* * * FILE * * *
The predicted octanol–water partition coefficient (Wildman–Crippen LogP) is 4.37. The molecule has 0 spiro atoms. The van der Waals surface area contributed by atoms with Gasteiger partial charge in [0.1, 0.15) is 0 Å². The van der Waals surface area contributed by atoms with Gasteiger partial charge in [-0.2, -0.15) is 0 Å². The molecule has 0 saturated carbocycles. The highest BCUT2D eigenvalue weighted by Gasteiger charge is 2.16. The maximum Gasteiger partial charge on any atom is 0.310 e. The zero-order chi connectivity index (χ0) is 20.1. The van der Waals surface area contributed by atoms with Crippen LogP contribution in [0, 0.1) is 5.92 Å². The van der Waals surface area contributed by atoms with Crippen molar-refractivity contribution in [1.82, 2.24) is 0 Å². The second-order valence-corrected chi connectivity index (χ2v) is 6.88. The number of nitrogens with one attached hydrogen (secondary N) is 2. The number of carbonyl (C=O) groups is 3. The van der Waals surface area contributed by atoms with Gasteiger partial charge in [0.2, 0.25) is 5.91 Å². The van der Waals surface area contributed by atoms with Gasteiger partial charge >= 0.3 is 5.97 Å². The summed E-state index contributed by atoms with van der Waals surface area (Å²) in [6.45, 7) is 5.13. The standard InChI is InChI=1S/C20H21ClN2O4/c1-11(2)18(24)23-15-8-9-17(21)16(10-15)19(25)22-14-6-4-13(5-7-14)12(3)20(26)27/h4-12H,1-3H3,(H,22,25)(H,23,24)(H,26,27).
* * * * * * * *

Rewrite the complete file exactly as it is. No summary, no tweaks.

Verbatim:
The predicted octanol–water partition coefficient (Wildman–Crippen LogP) is 4.37. The molecule has 0 spiro atoms. The van der Waals surface area contributed by atoms with Gasteiger partial charge in [0.1, 0.15) is 0 Å². The van der Waals surface area contributed by atoms with Gasteiger partial charge in [-0.2, -0.15) is 0 Å². The molecule has 0 saturated carbocycles. The highest BCUT2D eigenvalue weighted by Gasteiger charge is 2.16. The maximum Gasteiger partial charge on any atom is 0.310 e. The zero-order chi connectivity index (χ0) is 20.1. The van der Waals surface area contributed by atoms with Crippen LogP contribution in [0, 0.1) is 5.92 Å². The van der Waals surface area contributed by atoms with Crippen molar-refractivity contribution in [1.82, 2.24) is 0 Å². The second-order valence-corrected chi connectivity index (χ2v) is 6.88. The number of nitrogens with one attached hydrogen (secondary N) is 2. The number of carbonyl (C=O) groups is 3. The van der Waals surface area contributed by atoms with Gasteiger partial charge in [0.2, 0.25) is 5.91 Å². The van der Waals surface area contributed by atoms with Gasteiger partial charge >= 0.3 is 5.97 Å². The summed E-state index contributed by atoms with van der Waals surface area (Å²) in [6.45, 7) is 5.13. The standard InChI is InChI=1S/C20H21ClN2O4/c1-11(2)18(24)23-15-8-9-17(21)16(10-15)19(25)22-14-6-4-13(5-7-14)12(3)20(26)27/h4-12H,1-3H3,(H,22,25)(H,23,24)(H,26,27).